No income tax states

In terms of paying for cuts to the state personal and corporate income tax, I suggest two primary means. First, look to lower spending by reducing the scale of government to core competencies that only government can provide and are absolutely necessary to unlock economic prosperity. This goes beyond eliminating waste, fraud, and abuse in the budget, and taking a good hard look at what Illinois must do for it citizens and what services are not worth the trade-offs of an uncompetitive policy environment. After all, the greatest service Illinois can provide for its citizens is a job in the private sector and a growing wage. Though many public investments do help unlock economic growth, the economic concept of diminishing margin returns is relevant here. The more that Illinois spends on various strategic investments, the lower the growth premium return of those investments. Relative to the growth premium and corresponding impact of human well being of tax cuts, the impact of additional dollars of public spending is likely far smaller. Illinois would be better served by setting aside the prospect of additional public investment and instead look to make government lean and focus on providing the core functions of government as efficiently as possible.

Second, the state could look to expand the sales tax to services. A study the Illinois Commission on Government Forecasting and Accountability found that expanding the sales tax to services, while exempting business-to-business transactions (an essential step), could net Illinois $4 billion to state government and $1 billion to local government annually [4]. In addition to this, this state could look to expand the sales tax to currently exempted items like food and medical goods. Though we don’t recommend raising the sales tax rate, if at all possible, particularly given that it rates 10th currently, it’s worth noting that at a given level of state spending, it’s always preferable to raise revenue through consumption taxes versus income taxes. That said, we don’t recommend raising the sales tax unless it’s done in a revenue fashion, given that Illinois is already a high tax burden state and all taxes, however well structured, hurt economic growth.

What I would suggest Illinois avoid doing is attempting to lower the burden of personal and corporate income taxation through various credits, deductions, and cash incentives—tax carve-outs. Though these incentives may help lure one business or industry to the state, they don’t lead to the type of robust, widely shared, and sustainable growth Illinois should be aiming for. There is no way to know what industries and businesses will lead to future hiring and wage growth. Illinois should avoid picking winners and losers and instead, “open for business” to all individuals and firms. By exempting some people, firms, or industries from higher marginal rates, all the state does is raise the rate of taxation for all those who don’t qualify for the incentives. Even for firms that receive incentives, the threat of eventual phase-out or repeal of the credit is a disincentive to locating or growing in Illinois. Along these lines, Illinois would be well served by looking to eliminate current tax carve-out and incentives in the system in order to pay for rate reductions. Broad tax bases and low rates is just another way of saying sound tax policy.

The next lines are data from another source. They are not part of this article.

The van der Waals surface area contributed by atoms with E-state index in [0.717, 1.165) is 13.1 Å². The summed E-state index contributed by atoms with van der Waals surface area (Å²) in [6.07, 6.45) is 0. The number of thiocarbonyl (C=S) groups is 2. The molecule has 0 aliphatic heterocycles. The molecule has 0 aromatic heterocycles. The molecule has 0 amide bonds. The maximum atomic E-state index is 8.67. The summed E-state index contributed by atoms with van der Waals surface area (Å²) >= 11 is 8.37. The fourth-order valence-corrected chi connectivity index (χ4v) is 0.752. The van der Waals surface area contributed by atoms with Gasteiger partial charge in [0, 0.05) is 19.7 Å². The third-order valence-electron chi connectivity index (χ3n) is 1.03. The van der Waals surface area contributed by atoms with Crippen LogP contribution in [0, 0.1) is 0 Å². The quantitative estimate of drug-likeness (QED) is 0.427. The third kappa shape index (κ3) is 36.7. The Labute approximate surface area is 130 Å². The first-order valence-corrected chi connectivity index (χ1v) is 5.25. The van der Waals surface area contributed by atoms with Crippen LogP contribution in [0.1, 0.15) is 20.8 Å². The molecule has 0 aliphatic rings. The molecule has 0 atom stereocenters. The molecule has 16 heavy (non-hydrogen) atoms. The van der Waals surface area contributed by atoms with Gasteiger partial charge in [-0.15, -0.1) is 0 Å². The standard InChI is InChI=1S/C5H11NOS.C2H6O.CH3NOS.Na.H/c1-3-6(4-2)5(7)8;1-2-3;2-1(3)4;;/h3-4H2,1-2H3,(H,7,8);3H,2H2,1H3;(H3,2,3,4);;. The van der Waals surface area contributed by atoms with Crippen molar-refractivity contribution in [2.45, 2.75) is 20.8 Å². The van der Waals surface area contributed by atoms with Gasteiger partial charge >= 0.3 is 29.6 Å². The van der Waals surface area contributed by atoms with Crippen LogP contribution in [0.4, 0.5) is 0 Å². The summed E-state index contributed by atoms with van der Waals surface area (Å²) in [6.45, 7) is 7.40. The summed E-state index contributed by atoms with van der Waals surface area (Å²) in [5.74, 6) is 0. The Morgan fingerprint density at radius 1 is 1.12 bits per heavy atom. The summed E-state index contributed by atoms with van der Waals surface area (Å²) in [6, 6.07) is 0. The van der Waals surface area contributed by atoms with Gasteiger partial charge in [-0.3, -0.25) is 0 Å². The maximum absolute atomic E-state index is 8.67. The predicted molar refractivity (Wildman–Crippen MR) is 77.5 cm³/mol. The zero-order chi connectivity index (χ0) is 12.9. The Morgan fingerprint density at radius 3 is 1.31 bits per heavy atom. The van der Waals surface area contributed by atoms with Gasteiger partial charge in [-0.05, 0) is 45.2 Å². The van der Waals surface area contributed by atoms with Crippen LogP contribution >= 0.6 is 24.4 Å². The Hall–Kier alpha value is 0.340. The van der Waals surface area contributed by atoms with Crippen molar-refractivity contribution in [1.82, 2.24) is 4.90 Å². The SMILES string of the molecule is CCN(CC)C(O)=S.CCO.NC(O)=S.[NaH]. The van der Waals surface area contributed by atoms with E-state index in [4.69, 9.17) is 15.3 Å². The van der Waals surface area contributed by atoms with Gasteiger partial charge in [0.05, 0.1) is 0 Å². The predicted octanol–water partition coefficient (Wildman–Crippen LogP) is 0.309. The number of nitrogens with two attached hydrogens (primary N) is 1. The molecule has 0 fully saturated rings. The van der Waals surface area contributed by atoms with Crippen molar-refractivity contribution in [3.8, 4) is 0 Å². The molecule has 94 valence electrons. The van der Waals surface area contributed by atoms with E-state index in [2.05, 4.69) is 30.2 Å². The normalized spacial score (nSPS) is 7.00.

At the very least, Illinois should consider more aggressively evaluating the economic performance of tax carve-outs and incentives. ALEC has recently passed model policy, modeled after policy passed in Washington state, that requires all tax carve-outs have an explicitly stated and measurable goal, annual reporting of the individual cost of every carve-out, and annual reporting of how well the carve-out is meeting its measurable goal [5]. I’m happy to share the text of this proposal with any legislators and answer questions about the proposal.

Though there is much additional research and policy recommendation I’d like to share with you, my time is quickly coming to a close. So at this time, I’ll conclude my remarks and welcome your questions, as well as follow-up conversation in the future. I’m willing to offer my assistance to any member of the Illinois legislature in any way I can. Thank you very much.


[1] See “Tax Myth Debunked” by Dr. Randall Pozdena and Dr. Eric Fruits, publish by the American Legislative Exchange Council: http://www.alec.org/publications/tax-myths-debunked/

[2] See “What’s the Evidence on Taxes and Growth” by Dr. William McBride, published by the Tax Foundation: http://taxfoundation.org/article/what-evidence-taxes-and-growth

[3] See “What’s the Evidence on Taxes and Growth” by Dr. William McBride, published by the Tax Foundation: http://taxfoundation.org/article/what-evidence-taxes-and-growth

[4] See “Service Taxes: 2011 Update” by the Illinois Commission on Government Forecasting & Accountability: http://cgfa.ilga.gov/upload/servicetaxes2011update.pdf

[5] See  the “Tax Expenditure Transparency Act” by the American Legislative Exchange Council: http://www.alec.org/model-legislation/tax-expenditure-transparency-act/


In Depth: Cronyism

Cronyism in tax policy stifles innovation, hinders competition and introduces a deep temptation for corruption. The 2014 ALEC Center for State Fiscal Reform study, The Unseen Costs of Tax Cronyism: Favoritism and Foregone Growth, found that in the most recent year in which states published their respective tax expenditure …

+ Cronyism In Depth